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Sophomore Finally Receives His Male Romper


Photo by Jeremy Keith / CC BY-2.0

Last May, one thing dominated the collective psyche of millennial America. Articles, videos, memes, advertisements; you couldn't go anywhere without being reminded of the male romper. Often, it was derided; an example of fashion gone off the rails, mocked for its name and perceived femininity. Some saw it differently: a liberating yet simple article of clothing, one that bucked conventions and looked good, too. Wharton sophomore Reggie Myoria fit into the latter category.

When Myoria first heard of male rompers in a GQ article, he knew he had to have one. He found an online retailer stocking them and, despite a vexing sizing system, dared to place an order.

Myoria didn't know that thousands of others had done the same thing, and that the company had sold far more units than it had in stock. So he waited. And he waited. And now, some four months later, his wait is over.

"It was delay after delay, and even when it shipped it must have been the slowest method possible," Myoria told us. "It feels like I've waited a lifetime, it really does."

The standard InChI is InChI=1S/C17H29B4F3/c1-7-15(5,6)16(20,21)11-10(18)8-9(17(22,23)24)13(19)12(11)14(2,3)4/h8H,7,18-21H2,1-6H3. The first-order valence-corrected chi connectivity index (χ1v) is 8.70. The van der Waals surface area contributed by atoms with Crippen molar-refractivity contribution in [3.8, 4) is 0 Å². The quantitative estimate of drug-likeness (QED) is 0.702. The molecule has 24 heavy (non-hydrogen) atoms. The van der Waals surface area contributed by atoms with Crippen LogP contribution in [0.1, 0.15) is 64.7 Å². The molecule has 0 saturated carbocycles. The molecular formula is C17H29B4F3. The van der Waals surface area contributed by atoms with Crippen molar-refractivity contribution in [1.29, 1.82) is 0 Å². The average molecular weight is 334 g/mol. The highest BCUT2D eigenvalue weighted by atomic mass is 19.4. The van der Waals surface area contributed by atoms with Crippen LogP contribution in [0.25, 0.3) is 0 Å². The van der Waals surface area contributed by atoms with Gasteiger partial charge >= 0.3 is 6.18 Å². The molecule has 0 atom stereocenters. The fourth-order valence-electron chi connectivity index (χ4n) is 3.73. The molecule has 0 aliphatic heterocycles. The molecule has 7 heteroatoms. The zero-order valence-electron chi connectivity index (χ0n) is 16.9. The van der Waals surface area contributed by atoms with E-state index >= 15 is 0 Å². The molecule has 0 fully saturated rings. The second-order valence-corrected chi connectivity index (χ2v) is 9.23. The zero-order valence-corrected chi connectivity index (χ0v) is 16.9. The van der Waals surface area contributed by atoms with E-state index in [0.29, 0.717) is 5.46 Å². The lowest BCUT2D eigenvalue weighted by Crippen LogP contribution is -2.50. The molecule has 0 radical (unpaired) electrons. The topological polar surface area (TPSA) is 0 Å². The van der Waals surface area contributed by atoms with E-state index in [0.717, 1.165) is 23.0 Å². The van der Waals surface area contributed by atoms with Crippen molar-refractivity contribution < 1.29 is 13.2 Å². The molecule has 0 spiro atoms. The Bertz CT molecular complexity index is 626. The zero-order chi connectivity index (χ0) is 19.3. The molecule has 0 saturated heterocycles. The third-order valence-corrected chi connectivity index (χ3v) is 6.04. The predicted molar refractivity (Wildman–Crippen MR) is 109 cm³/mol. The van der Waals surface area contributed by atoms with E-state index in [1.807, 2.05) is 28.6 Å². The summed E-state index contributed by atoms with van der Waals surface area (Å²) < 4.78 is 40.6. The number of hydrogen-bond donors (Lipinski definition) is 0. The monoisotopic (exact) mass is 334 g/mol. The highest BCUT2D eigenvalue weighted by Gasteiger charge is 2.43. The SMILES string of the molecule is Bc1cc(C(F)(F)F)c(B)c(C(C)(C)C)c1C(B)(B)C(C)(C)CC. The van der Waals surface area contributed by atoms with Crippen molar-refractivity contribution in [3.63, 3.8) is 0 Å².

Myoria admitted that the buzz around the male romper has died down since he ordered it. He acknowledged that the hype was at its peak in the early summer, when he had hoped to have it by, but said that the lateness was also a benefit to him. "I'd say it's pretty unlikely that I'll see another dude rocking one of these at Qdoba," he smiled.

The sophomore is reportedly excited to wear his romper to a party at his fraternity on Friday. The romper, he says, makes him look particularly "yoked."

"I'm just not sure what I'll do if I hit the bitch cup," Myoria told us. "You usually have to pull your pants down and keep them there until you hit another cup, but I can't just pull my pants down— not in a RompHim. It's all one piece."